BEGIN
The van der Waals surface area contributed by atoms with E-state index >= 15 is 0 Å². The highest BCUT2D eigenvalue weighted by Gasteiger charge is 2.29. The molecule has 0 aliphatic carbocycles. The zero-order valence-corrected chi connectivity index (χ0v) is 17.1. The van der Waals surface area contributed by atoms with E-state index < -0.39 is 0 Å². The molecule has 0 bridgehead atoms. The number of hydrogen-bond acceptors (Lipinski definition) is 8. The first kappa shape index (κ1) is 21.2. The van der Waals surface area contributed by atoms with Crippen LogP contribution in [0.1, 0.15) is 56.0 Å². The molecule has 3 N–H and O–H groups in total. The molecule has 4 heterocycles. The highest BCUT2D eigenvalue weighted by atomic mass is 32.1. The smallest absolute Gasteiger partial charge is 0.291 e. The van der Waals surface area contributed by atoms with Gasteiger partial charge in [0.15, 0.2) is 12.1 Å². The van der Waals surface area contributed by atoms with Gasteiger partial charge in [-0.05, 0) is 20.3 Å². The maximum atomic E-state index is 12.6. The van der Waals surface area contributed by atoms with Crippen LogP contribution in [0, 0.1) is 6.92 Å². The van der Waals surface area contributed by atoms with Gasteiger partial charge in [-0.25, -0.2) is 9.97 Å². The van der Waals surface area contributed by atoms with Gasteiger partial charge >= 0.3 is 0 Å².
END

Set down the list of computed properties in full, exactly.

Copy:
The van der Waals surface area contributed by atoms with E-state index >= 15 is 0 Å². The highest BCUT2D eigenvalue weighted by Gasteiger charge is 2.29. The molecule has 0 aliphatic carbocycles. The zero-order valence-corrected chi connectivity index (χ0v) is 17.1. The van der Waals surface area contributed by atoms with E-state index < -0.39 is 0 Å². The molecule has 0 bridgehead atoms. The number of hydrogen-bond acceptors (Lipinski definition) is 8. The first kappa shape index (κ1) is 21.2. The van der Waals surface area contributed by atoms with Crippen LogP contribution in [0.1, 0.15) is 56.0 Å². The molecule has 3 N–H and O–H groups in total. The molecule has 4 heterocycles. The highest BCUT2D eigenvalue weighted by atomic mass is 32.1. The smallest absolute Gasteiger partial charge is 0.291 e. The van der Waals surface area contributed by atoms with Gasteiger partial charge in [0.15, 0.2) is 12.1 Å². The van der Waals surface area contributed by atoms with Gasteiger partial charge in [-0.05, 0) is 20.3 Å². The maximum atomic E-state index is 12.6. The van der Waals surface area contributed by atoms with Crippen LogP contribution in [0, 0.1) is 6.92 Å². The van der Waals surface area contributed by atoms with Gasteiger partial charge in [-0.25, -0.2) is 9.97 Å². The van der Waals surface area contributed by atoms with Gasteiger partial charge >= 0.3 is 0 Å².